As a limited company contractor, you’ll probably pay yourself a combination of salary and benefits. These could range from cars and telephones to annual event (such as a Christmas party) and childcare.
If you decide to issue a non-cash benefit, you’ll need to put a value on it for tax purposes. If there’s no monetary value, there will be no additional tax to be paid - simple. If it is convertible into cash, then you’ll have to pay tax on its market value.
When looking at the tax implications of any benefit, you’ll need to carry out two basic tests. They are:
- If the benefit is taxable
- What its taxable value is
We know this may sound confusing, but thankfully help is at hand. We’ve created this handy guide to explain the different type of benefits, plus your obligations as a company director.
If you issue vouchers or credit tokens, or provide accommodation (unless job related), you’ll be charged via your self-assessment at a rate of 20%, 40% or 45% depending on your tax threshold. Your business will be charged at the rate of 13.8%.
Any other taxable benefits are subject to special rules. Common types of benefits are:
- Company cars
This is probably the most common benefit issued by company directors. The taxable amount is usually 5% to 37% of the manufacturer’s list price, including accessories. The tax you’ll pay depends on the car’s carbon dioxide emissions.
- Private fuel
A separate charge applies if you provide fuel on top of the car itself – unless the cost of this is reimbursed. To work out how much is charged, simply take the taxable amount of the car and multiply it by £22,200.
For more information about working out the benefit in kind on cars, please see our guide.
- Cheap or interest-free loans
If you issue a loan of under £10,000 in value, you won’t have to pay any tax. If you borrow more than this amount, your company will be charged at 13.8%, while you’ll be charged according to your personal tax bracket.
- Medical insurance
You’ll also need to pay tax if you provide medical insurance, including permanent health cover and private medical cover. This is charged at 20%, 40% or 45% depending on your Income Tax threshold, while your company will pay tax at 13.8%.
- Use of company assets
If you have the private use of company assets (such as a laptop or office furniture), you won’t have to pay tax if the use of certain assets is deemed to be insignificant – for example if it’s only for personal use 20% of the time. Any significant use is charged at 20%, 40% or 45% of the asset’s value (according to your personal tax threshold), while your company will pay 13.8%.
All private home and mobile telephone bills, including rental charges are taxable. However, you won’t have anything to pay for private calls using a company mobile phone.
- Annual company events
You won’t be charged tax for social gatherings such as a Christmas party, provided the total cost of all events is less than £150 per head for the whole tax year.
Your company can make payments to an OFSTED registered childcare provider to a value of £55 per week or £243 per month. This amount drops to £28 per week or £124 per month if employment income is in the higher rate, and £25 per week or £110 per month if at the additional rate.
This applies to all formal registered childcare services or approved home childcare.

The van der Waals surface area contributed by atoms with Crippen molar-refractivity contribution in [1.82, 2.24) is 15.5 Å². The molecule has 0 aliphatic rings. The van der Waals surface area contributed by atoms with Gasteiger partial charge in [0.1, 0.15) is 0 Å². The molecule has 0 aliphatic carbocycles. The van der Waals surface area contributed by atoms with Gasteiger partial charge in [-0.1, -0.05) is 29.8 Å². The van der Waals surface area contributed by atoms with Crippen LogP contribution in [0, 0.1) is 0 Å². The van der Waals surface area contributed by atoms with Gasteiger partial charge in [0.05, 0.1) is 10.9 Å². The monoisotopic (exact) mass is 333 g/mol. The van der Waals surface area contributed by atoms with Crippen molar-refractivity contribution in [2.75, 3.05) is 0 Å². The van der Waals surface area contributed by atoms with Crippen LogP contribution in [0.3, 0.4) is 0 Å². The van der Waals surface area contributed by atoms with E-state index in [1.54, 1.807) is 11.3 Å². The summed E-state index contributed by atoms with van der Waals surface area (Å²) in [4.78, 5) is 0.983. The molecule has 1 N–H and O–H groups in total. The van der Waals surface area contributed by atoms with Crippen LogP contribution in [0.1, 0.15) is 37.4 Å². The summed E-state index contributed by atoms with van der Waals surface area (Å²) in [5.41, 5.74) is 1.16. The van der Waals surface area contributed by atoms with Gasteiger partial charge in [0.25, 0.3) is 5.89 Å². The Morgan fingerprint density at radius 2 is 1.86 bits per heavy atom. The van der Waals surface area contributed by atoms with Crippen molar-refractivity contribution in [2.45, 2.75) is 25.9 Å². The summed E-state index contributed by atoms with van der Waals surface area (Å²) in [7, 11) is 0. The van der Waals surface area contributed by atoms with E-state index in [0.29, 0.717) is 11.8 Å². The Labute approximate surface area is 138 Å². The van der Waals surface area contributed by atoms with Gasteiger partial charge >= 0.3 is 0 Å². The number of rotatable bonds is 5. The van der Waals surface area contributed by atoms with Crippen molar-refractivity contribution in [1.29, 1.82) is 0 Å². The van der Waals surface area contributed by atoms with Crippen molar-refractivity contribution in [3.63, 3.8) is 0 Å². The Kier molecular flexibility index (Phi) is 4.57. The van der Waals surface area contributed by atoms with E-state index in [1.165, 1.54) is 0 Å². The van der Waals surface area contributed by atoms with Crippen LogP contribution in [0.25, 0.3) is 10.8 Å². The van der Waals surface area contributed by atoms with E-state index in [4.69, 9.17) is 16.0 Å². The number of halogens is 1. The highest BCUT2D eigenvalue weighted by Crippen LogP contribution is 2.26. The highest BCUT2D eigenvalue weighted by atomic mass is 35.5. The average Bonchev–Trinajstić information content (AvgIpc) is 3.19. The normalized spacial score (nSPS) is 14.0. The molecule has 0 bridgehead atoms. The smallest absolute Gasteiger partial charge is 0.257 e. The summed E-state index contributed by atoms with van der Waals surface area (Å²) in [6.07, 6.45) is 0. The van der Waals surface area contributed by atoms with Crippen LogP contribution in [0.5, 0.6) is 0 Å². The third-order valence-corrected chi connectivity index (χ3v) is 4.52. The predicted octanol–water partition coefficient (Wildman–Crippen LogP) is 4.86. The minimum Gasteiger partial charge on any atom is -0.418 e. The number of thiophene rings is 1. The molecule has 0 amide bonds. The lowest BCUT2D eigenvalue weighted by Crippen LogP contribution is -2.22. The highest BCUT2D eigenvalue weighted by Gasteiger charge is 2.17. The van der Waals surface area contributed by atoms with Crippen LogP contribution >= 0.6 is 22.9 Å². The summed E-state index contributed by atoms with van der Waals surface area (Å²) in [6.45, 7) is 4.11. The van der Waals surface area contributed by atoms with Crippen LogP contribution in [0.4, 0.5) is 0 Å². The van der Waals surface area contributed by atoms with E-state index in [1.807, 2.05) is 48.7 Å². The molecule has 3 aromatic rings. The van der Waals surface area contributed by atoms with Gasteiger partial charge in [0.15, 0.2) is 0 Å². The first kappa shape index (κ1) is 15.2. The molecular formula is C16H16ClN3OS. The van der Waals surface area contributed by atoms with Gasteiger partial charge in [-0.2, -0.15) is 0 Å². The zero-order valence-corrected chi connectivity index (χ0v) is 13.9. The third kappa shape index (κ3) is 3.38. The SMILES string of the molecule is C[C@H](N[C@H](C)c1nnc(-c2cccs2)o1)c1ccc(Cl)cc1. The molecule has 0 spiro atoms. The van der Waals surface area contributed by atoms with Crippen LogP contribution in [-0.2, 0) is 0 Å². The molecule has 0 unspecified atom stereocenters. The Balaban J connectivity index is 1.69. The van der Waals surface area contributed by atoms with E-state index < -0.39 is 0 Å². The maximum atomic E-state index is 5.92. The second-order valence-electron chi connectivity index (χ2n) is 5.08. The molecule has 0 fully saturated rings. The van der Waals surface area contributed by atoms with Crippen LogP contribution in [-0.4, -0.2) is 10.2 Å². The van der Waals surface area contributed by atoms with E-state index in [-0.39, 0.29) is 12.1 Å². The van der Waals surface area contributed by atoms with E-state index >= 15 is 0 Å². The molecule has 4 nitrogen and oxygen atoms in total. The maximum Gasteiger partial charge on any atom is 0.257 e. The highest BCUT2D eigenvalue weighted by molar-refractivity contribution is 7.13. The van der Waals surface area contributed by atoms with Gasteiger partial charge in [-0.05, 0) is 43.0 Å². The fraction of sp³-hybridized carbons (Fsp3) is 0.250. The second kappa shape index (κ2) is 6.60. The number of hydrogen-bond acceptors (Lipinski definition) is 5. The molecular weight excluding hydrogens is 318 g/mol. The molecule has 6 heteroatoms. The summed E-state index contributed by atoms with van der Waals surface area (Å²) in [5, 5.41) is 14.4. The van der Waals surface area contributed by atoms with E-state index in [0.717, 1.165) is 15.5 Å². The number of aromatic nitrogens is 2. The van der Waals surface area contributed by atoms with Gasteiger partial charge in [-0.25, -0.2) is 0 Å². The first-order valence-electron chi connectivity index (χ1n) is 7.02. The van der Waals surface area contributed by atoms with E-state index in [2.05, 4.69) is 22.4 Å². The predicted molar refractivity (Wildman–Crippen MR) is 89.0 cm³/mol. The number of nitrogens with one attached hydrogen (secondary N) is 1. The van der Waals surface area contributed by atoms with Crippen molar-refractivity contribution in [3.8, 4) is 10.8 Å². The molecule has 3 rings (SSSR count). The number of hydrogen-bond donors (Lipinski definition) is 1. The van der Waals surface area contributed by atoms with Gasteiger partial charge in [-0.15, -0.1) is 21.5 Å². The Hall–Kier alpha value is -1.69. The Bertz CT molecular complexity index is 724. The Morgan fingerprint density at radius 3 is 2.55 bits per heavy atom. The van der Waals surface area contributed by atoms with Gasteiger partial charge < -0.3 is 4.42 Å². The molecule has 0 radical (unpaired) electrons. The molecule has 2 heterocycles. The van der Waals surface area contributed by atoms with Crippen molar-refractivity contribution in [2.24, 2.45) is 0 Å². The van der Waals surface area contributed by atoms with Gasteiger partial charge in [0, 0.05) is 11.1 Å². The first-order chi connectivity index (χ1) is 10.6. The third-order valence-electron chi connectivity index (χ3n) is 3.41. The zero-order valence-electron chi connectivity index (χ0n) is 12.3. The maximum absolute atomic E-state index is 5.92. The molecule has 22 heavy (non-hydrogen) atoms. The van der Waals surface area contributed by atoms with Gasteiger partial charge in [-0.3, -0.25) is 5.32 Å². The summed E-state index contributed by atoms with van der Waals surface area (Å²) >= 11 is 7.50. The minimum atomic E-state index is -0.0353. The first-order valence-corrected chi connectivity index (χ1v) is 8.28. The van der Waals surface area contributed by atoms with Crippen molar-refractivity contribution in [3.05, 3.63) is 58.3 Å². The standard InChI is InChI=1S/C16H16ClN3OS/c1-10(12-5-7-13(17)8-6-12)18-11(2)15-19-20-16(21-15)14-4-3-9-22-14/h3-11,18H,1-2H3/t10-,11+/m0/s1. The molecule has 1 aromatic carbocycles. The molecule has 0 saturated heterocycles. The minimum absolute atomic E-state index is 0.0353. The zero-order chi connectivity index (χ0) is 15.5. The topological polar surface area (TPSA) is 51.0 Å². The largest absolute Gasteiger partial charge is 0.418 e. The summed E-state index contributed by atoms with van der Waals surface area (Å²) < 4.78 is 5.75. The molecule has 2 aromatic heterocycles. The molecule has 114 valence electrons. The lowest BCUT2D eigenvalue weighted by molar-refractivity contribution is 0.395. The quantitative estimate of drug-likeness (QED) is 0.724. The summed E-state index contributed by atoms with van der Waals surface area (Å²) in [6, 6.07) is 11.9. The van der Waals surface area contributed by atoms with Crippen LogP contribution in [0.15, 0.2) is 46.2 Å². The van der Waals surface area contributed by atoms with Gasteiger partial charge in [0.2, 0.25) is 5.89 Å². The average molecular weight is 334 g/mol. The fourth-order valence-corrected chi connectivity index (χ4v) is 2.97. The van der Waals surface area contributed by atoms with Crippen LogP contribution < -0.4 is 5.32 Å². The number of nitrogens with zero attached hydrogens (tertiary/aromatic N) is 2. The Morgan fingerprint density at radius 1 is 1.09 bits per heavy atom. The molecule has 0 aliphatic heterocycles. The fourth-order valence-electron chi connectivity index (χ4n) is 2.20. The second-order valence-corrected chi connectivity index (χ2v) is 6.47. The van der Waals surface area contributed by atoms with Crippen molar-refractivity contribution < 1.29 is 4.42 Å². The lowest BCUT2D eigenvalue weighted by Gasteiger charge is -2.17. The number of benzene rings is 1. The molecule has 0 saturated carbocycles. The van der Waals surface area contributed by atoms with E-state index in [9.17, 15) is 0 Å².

There are a number of benefits that you won’t have to pay tax on. Here are just a few:
- Retirement benefits paid by an employer into a registered pension scheme
- Meals provided in a staff canteen
- Drinks and light refreshments at work
- Parking provided at or near an employee’s place of work
- Workplace nursery places provided for the children of employees
- In-house sports facilities
- Payments for additional household costs incurred by an employee who works at home
- Removal and relocation expenses up to a maximum of £8,000 per move
- The provision of a mobile phone or vouchers to buy a mobile phone (limited to one phone per person)
As a company director, you’ll need to let HMRC know about the benefits your company provides by completing an annual P11D form or via payrolling the benefit. The P11D is due to be filed by 6th July after the fiscal year end. You must include the full amount of any benefit or reimbursed expense, unless it is covered by the exemptions.
Remember to submit your forms on time, as penalties can apply if you supply them late, or they’re incorrect.
In general, you won’t need to pay Employees’ National Insurance on the vast majority of benefits – with the exception of vouchers (such as gift cards) and stocks and shares. You’ll also be charged tax if you gift a good or service to an employee rather than paying them a salary, thereby avoiding Income Tax and National Insurance.
Most benefits will be subject to Class 1A National Insurance, which the company will need to pay. This currently stands at 13.8%.
Need more help?
We hope this guide has managed to shed some light on the different employment benefits available to company directors. If you need more advice, rest assured that help is at hand.
At ClearSky Contractor Accounting, we’re committed to offering you expert advice to manage your finances in the most tax-efficient way possible. As a founding member of the Freelancer and Contractor Services Association (FCSA), compliance is at the heart of everything we do – meaning you’ll remain whiter than white at all times.
We’ll be with you all the way throughout your contracting career, whenever you need us. We understand everybody’s different, so we’ll tailor our advice to suit your own personal circumstances.